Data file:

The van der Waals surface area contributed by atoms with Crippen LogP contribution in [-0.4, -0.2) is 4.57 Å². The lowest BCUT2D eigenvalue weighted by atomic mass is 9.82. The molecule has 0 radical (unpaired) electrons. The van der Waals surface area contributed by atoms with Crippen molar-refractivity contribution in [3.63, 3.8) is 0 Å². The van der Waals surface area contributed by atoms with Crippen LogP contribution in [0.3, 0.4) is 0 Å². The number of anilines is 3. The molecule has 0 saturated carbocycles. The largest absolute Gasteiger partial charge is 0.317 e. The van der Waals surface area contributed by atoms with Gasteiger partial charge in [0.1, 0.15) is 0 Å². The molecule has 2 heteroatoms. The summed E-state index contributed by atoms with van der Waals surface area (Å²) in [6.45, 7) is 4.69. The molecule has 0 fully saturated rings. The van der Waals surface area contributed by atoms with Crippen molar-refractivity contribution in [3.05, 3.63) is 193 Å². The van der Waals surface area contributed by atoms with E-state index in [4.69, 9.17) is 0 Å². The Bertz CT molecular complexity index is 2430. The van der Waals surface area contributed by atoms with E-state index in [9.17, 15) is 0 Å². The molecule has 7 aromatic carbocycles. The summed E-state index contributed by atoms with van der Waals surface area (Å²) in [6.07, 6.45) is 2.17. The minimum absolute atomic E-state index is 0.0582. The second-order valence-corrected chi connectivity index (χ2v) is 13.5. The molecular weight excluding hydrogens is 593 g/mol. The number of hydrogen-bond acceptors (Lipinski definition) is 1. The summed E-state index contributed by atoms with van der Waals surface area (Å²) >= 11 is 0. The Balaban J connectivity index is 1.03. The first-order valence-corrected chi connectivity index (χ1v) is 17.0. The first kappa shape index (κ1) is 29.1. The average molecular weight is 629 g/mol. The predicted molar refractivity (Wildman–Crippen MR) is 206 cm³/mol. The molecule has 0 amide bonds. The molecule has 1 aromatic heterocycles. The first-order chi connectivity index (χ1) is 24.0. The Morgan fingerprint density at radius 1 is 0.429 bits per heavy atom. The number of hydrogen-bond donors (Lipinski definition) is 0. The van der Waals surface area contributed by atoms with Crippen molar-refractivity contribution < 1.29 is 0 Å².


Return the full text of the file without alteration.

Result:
The van der Waals surface area contributed by atoms with Crippen LogP contribution in [-0.4, -0.2) is 4.57 Å². The lowest BCUT2D eigenvalue weighted by atomic mass is 9.82. The molecule has 0 radical (unpaired) electrons. The van der Waals surface area contributed by atoms with Crippen molar-refractivity contribution in [3.63, 3.8) is 0 Å². The van der Waals surface area contributed by atoms with Crippen LogP contribution in [0.3, 0.4) is 0 Å². The number of anilines is 3. The molecule has 0 saturated carbocycles. The largest absolute Gasteiger partial charge is 0.317 e. The van der Waals surface area contributed by atoms with Gasteiger partial charge in [0.1, 0.15) is 0 Å². The molecule has 2 heteroatoms. The summed E-state index contributed by atoms with van der Waals surface area (Å²) in [6.45, 7) is 4.69. The molecule has 0 fully saturated rings. The van der Waals surface area contributed by atoms with Crippen molar-refractivity contribution in [3.05, 3.63) is 193 Å². The van der Waals surface area contributed by atoms with E-state index in [4.69, 9.17) is 0 Å². The Bertz CT molecular complexity index is 2430. The van der Waals surface area contributed by atoms with E-state index in [9.17, 15) is 0 Å². The molecule has 7 aromatic carbocycles. The summed E-state index contributed by atoms with van der Waals surface area (Å²) in [6.07, 6.45) is 2.17. The minimum absolute atomic E-state index is 0.0582. The second-order valence-corrected chi connectivity index (χ2v) is 13.5. The molecular weight excluding hydrogens is 593 g/mol. The number of hydrogen-bond acceptors (Lipinski definition) is 1. The summed E-state index contributed by atoms with van der Waals surface area (Å²) >= 11 is 0. The Balaban J connectivity index is 1.03. The first-order valence-corrected chi connectivity index (χ1v) is 17.0. The first kappa shape index (κ1) is 29.1. The average molecular weight is 629 g/mol. The predicted molar refractivity (Wildman–Crippen MR) is 206 cm³/mol. The molecule has 0 amide bonds. The molecule has 1 aromatic heterocycles. The first-order chi connectivity index (χ1) is 24.0. The Morgan fingerprint density at radius 1 is 0.429 bits per heavy atom. The number of hydrogen-bond donors (Lipinski definition) is 0. The van der Waals surface area contributed by atoms with Crippen molar-refractivity contribution < 1.29 is 0 Å².